J.C. Penney’s stock will likely stay in a range of $25 to $30 in the near term, said one analyst, who warned investors against expecting any “miraculous” recovery in the company’s shares soon.
Charles Grom, a senior retail analyst at Deutsche Bank, told CNBC’s “Squawk on the Street” that he has a “hold” rating on the stock along with a $38 price target.
“I think directionally, same-store sales (are) probably likely to stay down double-digits for the rest of the year,” Grom said. “I don’t think you’re going to see any miraculous recovery, mainly because we still have yet to cycle the two big promotional periods in 2012 — back-to-school and Christmas.”
The retailer’s earnings missed expectations on Tuesday, as the company said its gross margin was hit by “lower-than-expected sales” and the impact of taking “deeper seasonal markdowns.” It also announced that it would suspend its dividend.
Despite two big promotional holidays occurring during the quarter, Valentine’s Day and Presidents Day, same-stores sales fell 18.9 percent during the period. Still on the horizon are the back-to-school period and Christmas, which traditionally provide significant boosts to retail revenue.
“I’d be nervous if I were them that that’s the time of year when their competitors — Macy’s, Kohl’s, Old Navy, Gap, Target, etc. — are really going to amp up their message and get more promotional,” Grom said. “I think that could hurt J.C. Penney.”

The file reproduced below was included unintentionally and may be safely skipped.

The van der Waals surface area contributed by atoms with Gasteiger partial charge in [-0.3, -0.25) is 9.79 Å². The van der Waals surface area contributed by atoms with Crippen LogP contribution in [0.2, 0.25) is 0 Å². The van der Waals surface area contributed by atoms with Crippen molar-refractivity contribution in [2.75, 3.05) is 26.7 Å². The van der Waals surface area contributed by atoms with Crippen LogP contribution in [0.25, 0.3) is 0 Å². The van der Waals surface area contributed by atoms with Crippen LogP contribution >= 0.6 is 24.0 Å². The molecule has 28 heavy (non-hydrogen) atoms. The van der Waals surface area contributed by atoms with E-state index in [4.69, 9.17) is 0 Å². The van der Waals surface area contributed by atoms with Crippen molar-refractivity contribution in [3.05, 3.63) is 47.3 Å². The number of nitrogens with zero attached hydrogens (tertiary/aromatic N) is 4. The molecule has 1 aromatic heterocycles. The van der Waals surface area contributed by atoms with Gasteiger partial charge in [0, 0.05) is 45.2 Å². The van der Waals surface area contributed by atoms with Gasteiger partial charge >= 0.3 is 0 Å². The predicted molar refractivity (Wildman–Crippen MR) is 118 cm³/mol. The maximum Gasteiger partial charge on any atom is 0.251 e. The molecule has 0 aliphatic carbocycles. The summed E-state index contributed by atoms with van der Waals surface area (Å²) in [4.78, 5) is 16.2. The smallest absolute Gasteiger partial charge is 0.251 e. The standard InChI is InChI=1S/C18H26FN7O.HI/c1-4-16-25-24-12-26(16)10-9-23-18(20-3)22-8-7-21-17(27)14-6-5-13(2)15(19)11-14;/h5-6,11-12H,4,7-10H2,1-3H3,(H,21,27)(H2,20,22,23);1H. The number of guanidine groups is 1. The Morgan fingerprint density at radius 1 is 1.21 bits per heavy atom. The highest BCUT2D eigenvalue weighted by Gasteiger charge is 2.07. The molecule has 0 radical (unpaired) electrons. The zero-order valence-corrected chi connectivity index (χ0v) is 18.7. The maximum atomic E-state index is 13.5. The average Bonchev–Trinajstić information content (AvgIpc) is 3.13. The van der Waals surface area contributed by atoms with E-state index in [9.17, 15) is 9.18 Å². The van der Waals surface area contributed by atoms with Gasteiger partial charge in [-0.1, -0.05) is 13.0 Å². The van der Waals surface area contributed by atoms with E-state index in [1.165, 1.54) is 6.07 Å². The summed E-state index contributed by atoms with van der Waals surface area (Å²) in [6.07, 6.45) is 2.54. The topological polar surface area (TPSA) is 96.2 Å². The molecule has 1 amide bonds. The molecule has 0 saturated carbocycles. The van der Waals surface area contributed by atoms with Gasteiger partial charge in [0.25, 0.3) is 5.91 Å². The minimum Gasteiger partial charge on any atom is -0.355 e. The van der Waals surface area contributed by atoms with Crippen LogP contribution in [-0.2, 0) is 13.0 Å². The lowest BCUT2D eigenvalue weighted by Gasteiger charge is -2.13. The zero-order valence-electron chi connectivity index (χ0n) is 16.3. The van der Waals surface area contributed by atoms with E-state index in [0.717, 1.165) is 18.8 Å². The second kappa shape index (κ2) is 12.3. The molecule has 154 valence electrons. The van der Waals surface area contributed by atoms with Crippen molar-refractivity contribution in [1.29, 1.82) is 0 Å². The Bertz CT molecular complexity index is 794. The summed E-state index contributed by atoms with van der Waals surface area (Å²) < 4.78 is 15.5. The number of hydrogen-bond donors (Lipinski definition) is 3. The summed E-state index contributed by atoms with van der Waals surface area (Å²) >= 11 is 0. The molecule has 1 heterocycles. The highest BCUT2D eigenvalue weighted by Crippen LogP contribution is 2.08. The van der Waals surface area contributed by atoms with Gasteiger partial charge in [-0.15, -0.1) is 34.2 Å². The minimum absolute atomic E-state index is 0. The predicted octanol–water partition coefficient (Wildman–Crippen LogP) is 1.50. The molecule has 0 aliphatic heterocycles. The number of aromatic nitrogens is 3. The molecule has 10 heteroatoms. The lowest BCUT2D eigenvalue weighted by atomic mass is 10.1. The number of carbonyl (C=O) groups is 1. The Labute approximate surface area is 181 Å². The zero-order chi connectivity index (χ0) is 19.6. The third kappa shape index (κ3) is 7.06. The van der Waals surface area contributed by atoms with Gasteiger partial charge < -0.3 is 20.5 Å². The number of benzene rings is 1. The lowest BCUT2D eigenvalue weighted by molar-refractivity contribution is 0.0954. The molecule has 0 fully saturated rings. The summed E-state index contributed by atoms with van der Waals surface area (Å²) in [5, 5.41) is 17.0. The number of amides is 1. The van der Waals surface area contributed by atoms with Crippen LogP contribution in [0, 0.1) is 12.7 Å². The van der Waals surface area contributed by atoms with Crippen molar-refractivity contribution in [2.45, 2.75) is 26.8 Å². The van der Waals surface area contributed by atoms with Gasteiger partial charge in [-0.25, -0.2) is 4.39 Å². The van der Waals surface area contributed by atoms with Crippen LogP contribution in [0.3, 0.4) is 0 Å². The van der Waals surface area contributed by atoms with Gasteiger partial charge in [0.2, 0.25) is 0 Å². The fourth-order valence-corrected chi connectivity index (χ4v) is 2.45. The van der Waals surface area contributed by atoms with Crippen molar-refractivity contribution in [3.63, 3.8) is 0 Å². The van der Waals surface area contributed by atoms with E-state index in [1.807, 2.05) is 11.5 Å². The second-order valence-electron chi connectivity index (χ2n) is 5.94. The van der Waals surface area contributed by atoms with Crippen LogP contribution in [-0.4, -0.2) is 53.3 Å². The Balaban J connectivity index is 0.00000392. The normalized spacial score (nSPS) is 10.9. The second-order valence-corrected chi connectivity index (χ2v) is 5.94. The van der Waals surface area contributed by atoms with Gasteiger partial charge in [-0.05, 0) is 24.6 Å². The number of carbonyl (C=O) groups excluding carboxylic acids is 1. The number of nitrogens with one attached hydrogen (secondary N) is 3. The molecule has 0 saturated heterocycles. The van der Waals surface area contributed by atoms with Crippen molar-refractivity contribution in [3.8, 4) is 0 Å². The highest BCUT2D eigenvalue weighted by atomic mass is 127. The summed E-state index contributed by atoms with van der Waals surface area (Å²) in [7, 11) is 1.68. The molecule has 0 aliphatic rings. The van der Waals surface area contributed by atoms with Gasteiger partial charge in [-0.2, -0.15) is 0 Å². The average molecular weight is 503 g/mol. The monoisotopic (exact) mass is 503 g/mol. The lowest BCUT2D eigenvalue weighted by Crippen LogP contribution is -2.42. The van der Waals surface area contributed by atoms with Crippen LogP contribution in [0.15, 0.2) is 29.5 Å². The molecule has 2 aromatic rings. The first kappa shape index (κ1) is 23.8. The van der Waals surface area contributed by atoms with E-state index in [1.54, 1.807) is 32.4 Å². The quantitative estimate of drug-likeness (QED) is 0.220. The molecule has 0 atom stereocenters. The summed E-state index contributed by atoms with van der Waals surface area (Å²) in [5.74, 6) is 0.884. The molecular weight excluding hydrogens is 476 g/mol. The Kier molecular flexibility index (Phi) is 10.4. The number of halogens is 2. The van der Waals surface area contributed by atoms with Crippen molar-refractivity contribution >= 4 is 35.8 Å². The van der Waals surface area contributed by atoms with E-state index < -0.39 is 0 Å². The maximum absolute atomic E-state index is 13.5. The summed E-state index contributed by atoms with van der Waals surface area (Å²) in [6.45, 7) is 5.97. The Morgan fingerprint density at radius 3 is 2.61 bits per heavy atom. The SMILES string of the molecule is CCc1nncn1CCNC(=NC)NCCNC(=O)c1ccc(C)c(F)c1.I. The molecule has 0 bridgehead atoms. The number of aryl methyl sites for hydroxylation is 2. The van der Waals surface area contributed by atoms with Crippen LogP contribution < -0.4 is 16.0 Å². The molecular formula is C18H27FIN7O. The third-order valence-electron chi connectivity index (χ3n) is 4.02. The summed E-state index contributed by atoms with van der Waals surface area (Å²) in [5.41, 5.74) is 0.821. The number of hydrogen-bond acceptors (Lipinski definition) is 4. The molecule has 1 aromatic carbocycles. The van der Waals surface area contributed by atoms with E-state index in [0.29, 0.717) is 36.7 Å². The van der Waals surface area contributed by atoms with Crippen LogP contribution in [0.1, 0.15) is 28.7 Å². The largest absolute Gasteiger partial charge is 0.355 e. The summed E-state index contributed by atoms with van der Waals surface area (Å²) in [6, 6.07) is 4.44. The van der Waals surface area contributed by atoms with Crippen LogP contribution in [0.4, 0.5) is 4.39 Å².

Grom recently met with CEO Ron Johnson to discuss the company’s earnings report and the effects so far of its transition away from sales in favor of everyday low prices. Johnson told him the company is making tweaks to its pricing strategy and expects for business to improve gradually.
Grom is more bullish on one J.C. Penney competitor — Target, which released its earnings reporton Wednesday. In two positive signs, Target reported flat inventory levels and a 5.3 percent rise in same-store sales, its best in more than four years. He added that traffic was up more than 200 basis points in the quarter.
“I see a couple bucks of downside if (same-store sales) languish in the 3 percent range,” Grom said. “But if comps accelerate and continue to stay in this 5 to 6 percent range during the balance of the year, I think it could be a high $60 stock, and I like that risk-return here.”
—By CNBC’s Katie Little
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Charles Grom’s firm owns shares of J.C. Penney and also has an investment banking conflict with the company.
Follow Katie Little on Twitter @katie_little.